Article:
Is your skin looking a little dull lately? If you’re at your wit’s end with expensive lotions and facial treatments, you may want to look at an unexpected place: your gut health. And, how to heal your gut naturally.

Your gut microbiome is tied to conditions like acid reflux, bloating, and allergies. But did you know gut health is closely tied to skin issues?

The Connection Between Gut Health And Skin Health

Surprised to hear that your digestive health is so closely related to skin health? Scientists first made this connection in the 1930s, but the exact details of how still aren’t entirely clear.1,2 Here’s a quick explanation of the function of both the skin and the gut and how they may be related.

The Function Of Your Skin As An Organ

how to heal your gut naturally | Activated YouYou may not think of your skin as an organ, but it is one. In fact, it’s the largest organ of your body. Like other organs, it has a job to do. Your skin is your body’s first defense against physical, chemical, and bacterial threats.

Since much of your skin is exposed to the outside world, it comes into contact with, and is colonized by a diverse collection of microorganisms.

This includes bacteria, fungi, and viruses – and together, they make up the skin’s microbiome.

Many of these microorganisms are harmless, and in fact, they help the skin do its job. But when the bacteria is out of balance, you may experience some skin issues.3

The Function Of Your Gut

Your “gut,” also called your gastrointestinal tract, digestive system, or digestive tract, does a lot for your body. Here are a few of its functions:

  • how to heal your gut naturally | Activated YouDigestion
  • Breaking down nutrients so your body can absorb them
  • Energy and vitamin production
  • Hormone regulation
  • Toxin and waste elimination4

Similar to your skin, your digestive tract also hosts colonies of microorganisms and bacteria.

The health of your gut microbiome can impact your immune system, mood, mental health, endocrine health, and last but not least – your skin health.

Most of the microbes in your intestinal system are found in a “pocket” of your large intestine called the cecum. This is what’s called your gut microbiome.5-8

The Gut-Skin Axis

When the balance of the bacteria in your gut is out of whack, it can have a huge impact on your skin. Your gut and skin are more closely connected than many people realize. Scientists call this connection the gut-skin axis.9

So, why are these two so closely intertwined? One recent study describes it like this: If the gut microbiome is disturbed, it stops producing substances that help regulate the immune system. The immune system starts to overreact, which in turn makes the skin overreact.10

If that all sounds kind of confusing, just know this: good gut health equals good skin health. The opposite is also true.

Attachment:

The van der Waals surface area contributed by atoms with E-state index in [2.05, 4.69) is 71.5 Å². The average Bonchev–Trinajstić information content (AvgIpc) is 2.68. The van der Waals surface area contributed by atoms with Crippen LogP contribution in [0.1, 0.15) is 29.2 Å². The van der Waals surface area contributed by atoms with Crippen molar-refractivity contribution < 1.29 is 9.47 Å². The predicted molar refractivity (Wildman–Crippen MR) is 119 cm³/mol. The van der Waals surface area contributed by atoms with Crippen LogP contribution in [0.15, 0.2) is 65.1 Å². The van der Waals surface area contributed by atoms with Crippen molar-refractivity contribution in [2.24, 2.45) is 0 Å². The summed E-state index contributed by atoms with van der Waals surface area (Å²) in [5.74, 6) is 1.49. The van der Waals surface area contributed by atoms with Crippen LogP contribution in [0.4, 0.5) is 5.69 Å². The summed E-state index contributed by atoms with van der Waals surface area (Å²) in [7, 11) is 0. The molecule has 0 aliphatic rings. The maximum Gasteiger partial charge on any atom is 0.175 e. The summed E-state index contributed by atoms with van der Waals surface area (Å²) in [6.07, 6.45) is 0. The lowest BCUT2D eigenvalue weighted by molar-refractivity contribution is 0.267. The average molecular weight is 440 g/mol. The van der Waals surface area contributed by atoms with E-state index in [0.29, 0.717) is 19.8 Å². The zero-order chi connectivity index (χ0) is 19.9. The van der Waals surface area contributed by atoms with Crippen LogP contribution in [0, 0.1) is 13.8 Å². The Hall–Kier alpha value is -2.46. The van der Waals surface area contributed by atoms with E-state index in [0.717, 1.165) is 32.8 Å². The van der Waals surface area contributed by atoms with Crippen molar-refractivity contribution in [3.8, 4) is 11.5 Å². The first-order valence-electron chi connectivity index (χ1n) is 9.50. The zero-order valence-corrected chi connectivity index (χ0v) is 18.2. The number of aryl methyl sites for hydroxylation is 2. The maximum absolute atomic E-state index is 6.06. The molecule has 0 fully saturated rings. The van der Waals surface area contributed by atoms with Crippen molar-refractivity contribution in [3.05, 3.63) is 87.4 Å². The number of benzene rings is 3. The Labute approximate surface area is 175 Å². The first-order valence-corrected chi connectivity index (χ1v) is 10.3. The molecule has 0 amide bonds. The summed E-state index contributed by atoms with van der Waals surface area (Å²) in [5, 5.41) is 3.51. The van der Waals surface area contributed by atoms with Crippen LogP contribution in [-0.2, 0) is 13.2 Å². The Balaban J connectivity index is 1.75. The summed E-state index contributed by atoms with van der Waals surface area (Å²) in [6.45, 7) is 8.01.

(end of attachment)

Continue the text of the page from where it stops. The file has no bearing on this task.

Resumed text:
How The Gut Microbiome Can Become Out Of Balance

When one of the beneficial bacterial colonies in your GI tract is out of balance, it can lead to a condition called dysbiosis. A number of factors may be causing this:

how to heal your gut naturally | Activated You

Improve Your Gut For Better Skin

If you want to optimize your skin’s health and appearance, it’s essential that you focus on your gut. Growing and maintaining a healthy balance of good bacteria can support healthy skin.

The following 5-step method can be beneficial for supporting the health of your gut and skin. Ask your doctor before trying this method. They will be able to say whether or not it is safe for you to try and may have other suggestions.

The 5 Rs of Supporting Your Gut:

  1. Remove
  2. Replace
  3. Re-inoculate
  4. Restore
  5. Rebalance12

Step 1: Remove

To help address leaky gut syndrome and for general gut health, you’ll first want to remove anything that may be causing an unhealthy gut, such as:

  • Food allergens. If you notice any reaction or digestive discomfort after eating certain foods, you may want to try an elimination diet or a fodmap diet under the guidance of your doctor.
  • how to heal your gut naturally | Activated YouStress. Too much stress releases cortisol into your bloodstream, which can cause gut issues.13
  • Environmental toxins, like pesticides.14
  • Infections, bacteria, and pathogens (again, your doctor will need to help with this).

Step 2: Replace

Once you’ve removed common triggers, it’s time to replace essential elements that are key to digestion and absorption. Talk to your doctor about testing for deficiencies in stomach acid, bile, and digestive enzymes. Your body might also be deficient in essential nutrients that are key to digesting food.

Once you identify deficiencies, speak with your doctor about finding suitable supplements.15

Step 3: Re-inoculate

In this step, good bacteria are reintroduced into the gut in a few ways: